# Where’d I get this geometry puzzle?

April 23, 2011 pm30 1:20 pm

Embarrassed. I shared a puzzle, thought it was massively cool. And I want to give credit, but don’t recall where I grabbed it from. Any helpers?

Consider a square. Consider four circles, centered one at each vertex, with radius equal to the length of the side of the square. What is the area of the intersection of the circles (in terms of the radius)?

The original only gave the quarter circles within the square. I think it gave sidelength = radius = 1. There was a diagram included, maybe? And there was a word description of the region, something like a “bulging square”

You want to try solving this?

But more importantly, can you tell me who to credit?

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JD..

I found it in Index to mathematical problems, 1975-1979

edited by Stanley Rabinowitz, Mark Bowron.. contributed by Donald Chambers..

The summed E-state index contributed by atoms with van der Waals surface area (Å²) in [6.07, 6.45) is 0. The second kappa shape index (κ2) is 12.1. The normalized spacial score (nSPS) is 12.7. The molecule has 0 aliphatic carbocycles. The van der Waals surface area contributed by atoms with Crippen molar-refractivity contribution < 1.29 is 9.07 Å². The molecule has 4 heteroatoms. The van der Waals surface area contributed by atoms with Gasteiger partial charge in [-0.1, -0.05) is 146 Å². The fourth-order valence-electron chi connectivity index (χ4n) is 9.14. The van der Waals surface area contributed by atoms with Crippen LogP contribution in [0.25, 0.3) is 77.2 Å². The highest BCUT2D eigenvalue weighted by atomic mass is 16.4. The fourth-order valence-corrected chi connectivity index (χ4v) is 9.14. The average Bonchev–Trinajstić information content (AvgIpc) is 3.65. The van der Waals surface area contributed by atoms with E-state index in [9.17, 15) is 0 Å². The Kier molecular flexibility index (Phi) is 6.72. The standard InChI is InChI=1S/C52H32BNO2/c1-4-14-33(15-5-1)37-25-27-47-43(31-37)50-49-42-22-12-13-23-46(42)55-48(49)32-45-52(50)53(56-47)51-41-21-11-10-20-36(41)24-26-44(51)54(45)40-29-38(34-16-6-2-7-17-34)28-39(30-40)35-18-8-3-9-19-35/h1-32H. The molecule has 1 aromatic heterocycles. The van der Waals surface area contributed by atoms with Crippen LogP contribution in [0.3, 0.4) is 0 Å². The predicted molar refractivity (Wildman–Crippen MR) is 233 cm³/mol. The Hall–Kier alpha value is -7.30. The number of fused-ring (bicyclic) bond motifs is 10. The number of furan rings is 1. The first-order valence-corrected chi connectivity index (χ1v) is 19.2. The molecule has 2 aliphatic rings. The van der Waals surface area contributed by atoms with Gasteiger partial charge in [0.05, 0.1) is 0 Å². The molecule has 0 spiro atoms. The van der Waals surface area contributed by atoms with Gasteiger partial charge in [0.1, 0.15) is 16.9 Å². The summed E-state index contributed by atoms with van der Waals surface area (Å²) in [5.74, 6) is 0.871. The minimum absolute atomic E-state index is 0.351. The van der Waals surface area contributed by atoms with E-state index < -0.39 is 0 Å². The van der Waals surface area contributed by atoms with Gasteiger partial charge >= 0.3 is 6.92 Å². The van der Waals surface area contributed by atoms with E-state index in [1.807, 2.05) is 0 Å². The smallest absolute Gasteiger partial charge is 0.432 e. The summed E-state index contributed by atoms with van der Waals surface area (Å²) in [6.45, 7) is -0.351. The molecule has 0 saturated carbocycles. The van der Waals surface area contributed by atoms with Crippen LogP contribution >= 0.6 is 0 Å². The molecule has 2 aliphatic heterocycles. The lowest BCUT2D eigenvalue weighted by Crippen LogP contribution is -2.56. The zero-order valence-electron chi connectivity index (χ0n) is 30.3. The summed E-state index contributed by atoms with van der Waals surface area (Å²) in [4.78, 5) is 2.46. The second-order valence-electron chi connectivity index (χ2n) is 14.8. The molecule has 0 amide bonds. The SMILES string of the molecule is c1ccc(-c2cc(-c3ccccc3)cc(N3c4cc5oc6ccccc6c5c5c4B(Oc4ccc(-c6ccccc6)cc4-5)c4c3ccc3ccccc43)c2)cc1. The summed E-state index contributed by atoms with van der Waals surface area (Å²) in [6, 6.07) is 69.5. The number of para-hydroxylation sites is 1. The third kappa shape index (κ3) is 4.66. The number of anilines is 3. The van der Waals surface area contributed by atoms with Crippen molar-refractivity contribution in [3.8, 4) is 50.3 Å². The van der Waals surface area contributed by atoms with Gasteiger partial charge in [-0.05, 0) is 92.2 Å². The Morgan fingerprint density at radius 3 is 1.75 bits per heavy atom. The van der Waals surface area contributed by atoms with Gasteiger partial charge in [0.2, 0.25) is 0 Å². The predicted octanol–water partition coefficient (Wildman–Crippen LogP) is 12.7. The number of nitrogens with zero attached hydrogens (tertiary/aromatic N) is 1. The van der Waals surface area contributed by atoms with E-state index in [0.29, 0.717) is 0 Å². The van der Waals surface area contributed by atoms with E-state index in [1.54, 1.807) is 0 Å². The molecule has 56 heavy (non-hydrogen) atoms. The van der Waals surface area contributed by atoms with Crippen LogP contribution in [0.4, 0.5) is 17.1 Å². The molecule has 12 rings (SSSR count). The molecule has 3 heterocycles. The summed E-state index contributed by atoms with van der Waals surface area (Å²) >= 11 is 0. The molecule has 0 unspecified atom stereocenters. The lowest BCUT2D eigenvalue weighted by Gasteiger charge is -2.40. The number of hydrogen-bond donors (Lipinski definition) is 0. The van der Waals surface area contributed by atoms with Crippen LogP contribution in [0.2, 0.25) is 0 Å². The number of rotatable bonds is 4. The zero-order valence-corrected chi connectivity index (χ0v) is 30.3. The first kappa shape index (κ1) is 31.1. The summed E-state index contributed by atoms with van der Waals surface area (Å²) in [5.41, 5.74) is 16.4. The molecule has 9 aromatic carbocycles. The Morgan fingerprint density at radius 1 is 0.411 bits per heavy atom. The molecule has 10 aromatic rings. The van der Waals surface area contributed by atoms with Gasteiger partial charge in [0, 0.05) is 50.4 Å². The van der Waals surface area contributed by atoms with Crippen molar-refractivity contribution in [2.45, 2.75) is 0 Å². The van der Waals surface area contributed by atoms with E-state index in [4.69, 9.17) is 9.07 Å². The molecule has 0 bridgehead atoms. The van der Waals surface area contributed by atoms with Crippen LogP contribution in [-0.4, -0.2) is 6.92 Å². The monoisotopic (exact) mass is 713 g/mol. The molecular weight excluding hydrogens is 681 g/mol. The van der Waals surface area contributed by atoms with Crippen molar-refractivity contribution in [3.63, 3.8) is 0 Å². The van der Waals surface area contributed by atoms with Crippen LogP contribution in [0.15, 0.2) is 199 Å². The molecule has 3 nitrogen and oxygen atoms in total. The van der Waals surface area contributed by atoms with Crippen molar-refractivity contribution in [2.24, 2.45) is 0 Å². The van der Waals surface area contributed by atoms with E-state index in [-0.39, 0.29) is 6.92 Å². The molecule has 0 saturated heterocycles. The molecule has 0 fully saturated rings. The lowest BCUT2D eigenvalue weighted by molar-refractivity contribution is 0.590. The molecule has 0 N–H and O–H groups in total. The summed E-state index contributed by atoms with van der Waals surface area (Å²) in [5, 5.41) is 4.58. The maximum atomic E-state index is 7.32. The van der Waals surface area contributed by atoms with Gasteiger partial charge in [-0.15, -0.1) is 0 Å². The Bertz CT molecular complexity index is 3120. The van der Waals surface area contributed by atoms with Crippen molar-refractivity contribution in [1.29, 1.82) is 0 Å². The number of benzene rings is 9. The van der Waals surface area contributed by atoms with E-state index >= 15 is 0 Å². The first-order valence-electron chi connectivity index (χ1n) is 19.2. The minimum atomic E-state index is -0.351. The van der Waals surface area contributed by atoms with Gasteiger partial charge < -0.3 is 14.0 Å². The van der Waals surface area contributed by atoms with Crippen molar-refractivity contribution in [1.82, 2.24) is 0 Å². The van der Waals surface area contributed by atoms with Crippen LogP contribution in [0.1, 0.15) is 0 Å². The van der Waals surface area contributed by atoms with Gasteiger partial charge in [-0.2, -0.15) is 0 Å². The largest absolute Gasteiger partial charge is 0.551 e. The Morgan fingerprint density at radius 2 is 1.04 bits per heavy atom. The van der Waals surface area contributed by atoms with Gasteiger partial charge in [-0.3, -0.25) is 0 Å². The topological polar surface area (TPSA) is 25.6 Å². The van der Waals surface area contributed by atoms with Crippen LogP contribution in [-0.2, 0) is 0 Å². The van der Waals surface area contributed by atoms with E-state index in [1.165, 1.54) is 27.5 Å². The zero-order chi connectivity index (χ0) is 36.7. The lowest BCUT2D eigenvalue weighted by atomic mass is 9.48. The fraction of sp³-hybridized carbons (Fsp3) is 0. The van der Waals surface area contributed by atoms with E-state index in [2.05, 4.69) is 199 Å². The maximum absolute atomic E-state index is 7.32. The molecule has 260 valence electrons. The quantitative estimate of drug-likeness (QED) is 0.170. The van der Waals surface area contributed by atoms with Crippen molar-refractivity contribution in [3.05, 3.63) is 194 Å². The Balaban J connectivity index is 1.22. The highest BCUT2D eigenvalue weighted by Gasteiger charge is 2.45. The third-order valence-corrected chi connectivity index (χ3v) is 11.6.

It’s on the bottom of page 125. I have also seen it described as a “traditional ” problem to do without calculus… Hope that helps

Of course the tougher extension might be…given eight unit spheres centered on the vertices of a unit cube… find the volume of intersection… And in case you wondered, I just made that one up, although I can’t believe I would be the first…

This is bothering me. I am having trouble visualizing the solid. Would it be a cub-oid, a cube with spherical cushions on each face?

It’s got to be small. With edge = radius = r, the length of the body diagonal is and the body diagonal of the cub-oid is something like , which isn’t much at all.

It might be Sue’s book review of Rediscovering Mathematics, though, I don’t see a reference to a bulging square.

That’s it! Thank you. I must have made up “bulging square”.

Yep, lovely problem.

With a unit square I got 1 – sqrt(3) + pi/3 but I haven’t really checked over my work. That’s a little more than 0.3 so it seems like it makes sense. Anyone want to verify?